ERROR TO THE SUPREME COURT OF THE STATE OF WASHINGTON.
MR. JUSTICE McKENNA delivered the opinion of the court.
Error to the Supreme Court of Washington to review a decree of that court which affirmed a decree of the Superior Court of the County of Pierce adjudging defendant in error, who was plaintiff in the trial court, to be the owner of the east half and the east half of the east half of the west half of the northeast quarter of the northwest quarter of section 35, township 21 N., R. 3 east of the Willamette Meridian, Pierce County, Washington, formerly in King County, Washington.
The land lies in the Puyallup Indian Reservation and was allotted or patented by the United States on January 30, 1886, to Charley Jacobs, the head of a family consisting of himself, Julia, Annie, Frank and Oscar, all Puyallup Indians, the allotment or patent being subject to the stipulations and conditions contained in Art. 6 of the treaty of the United States with the Omaha Indians. Plaintiffs in error were not named in the patent, they not then being born.
Defendant in error claims title under a deed dated February 27, 1901, from C. A. Snowden, trustee and commissioner of Puyallup lands, appointed by the United States Government under an act of Congress dated March 3, 1893 (27 Stat. 612, c. 209), and an amendatory act passed June 7, 1897 (30 Stat. 62, c. 3).
Plaintiffs in error claim title to an undivided one-third part of the lands as heirs of Charley and Julia Jacobs, deceased, and contend that the deed from Snowden is void as to them or as to the interest they would take as such heirs for the reason that the Snowden sale and deed were after the death of Charley and Julia Jacobs.
Article 6 of the treaty of the United States with the Omaha Indians (March 16, 1854, 10 Stat. 1043), to the conditions of which the patent to Charley Jacobs was made subject, empowered the President to cause allotments to be made from reservation lands to such Indians as were willing to avail themselves of the privilege and who would locate on the same as permanent homes. The patent was to be issued upon the further condition that the assigned land should not "be aliened or leased for a longer term than two years" and "should be exempt from levy, sale or forfeiture." Upon the formation of a State these restrictions could be removed by the legislature, but it was provided that they could not be removed without the consent of Congress. It was also provided that lands not necessary for assignment might be sold for the benefit of the Indians under such rules and regulations as might thereafter be prescribed by Congress or the President of the United States.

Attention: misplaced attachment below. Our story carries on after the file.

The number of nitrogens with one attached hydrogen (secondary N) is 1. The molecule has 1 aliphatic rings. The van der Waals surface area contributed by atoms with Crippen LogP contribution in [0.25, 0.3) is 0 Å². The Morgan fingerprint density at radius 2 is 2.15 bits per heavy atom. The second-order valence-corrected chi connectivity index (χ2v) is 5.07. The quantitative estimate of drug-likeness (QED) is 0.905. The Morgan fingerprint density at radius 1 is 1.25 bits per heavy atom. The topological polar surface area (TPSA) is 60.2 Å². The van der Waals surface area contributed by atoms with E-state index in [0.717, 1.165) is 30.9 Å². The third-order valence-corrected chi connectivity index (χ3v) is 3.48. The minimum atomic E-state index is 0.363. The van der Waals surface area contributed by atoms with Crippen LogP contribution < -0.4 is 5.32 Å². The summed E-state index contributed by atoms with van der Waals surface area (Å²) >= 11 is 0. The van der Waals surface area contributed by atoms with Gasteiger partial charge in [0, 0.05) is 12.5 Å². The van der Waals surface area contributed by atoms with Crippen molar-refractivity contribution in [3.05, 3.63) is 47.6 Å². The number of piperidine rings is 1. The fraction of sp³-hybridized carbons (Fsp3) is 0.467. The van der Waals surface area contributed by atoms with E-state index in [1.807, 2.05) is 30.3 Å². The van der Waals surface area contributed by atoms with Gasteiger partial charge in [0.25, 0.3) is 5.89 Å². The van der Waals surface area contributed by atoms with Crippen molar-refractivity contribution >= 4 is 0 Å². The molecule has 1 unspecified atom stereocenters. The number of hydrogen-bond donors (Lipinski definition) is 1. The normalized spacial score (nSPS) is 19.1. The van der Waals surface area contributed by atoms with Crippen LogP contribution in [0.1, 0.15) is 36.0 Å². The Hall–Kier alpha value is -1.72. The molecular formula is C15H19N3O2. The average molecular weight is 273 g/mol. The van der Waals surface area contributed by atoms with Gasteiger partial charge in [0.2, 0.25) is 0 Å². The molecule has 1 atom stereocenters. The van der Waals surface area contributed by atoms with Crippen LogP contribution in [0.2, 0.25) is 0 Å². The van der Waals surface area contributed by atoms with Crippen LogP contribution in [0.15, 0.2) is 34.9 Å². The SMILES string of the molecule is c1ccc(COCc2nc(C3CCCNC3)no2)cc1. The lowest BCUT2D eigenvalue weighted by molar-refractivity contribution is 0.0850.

Under the act of March 3, 1893, the President was empowered to appoint a commission of three persons to select and appraise such portion of the allotted lands not required for homes of the Indian allottees. It was provided that if the Secretary of the Interior approved the selections and the appraisement the lands selected should
be sold for the benefit of the allottees, after due notice, at public auction, at no less than the appraised value.
It was the duty of the commission to superintend the sale of the lands, ascertain the true owners thereof, and have guardians appointed for minor heirs of deceased allottees and make deeds of the lands to the purchasers thereof, subject to the approval of the Secretary of the Interior. The deeds, it was provided, should operate as a complete conveyance of the lands upon a full payment of the purchase money. The disposition of the money was provided for, and it was provided further that no part of the lands should be offered for sale until the Indian or Indians entitled to the same should sign a written agreement consenting to the sale thereof, and appointing the commissioners, or a majority of them, trustees to sell the land and make deeds to the purchasers. The approval of the Secretary was made necessary to the validity of the deeds, and he was directed to make all necessary regulations to carry out the provisions of the act.
On November 6, 1893, the Secretary instructed the commissioners, in accordance with the terms of the act as to the appraisement of the lands, and to ascertain who were allottees or the heirs of allottees or heads of families under the laws of Washington, to have guardians appointed for the minor heirs of deceased allottees and to obtain the consent of the heirs of twenty-one years and of such guardians. The commissioners were directed ...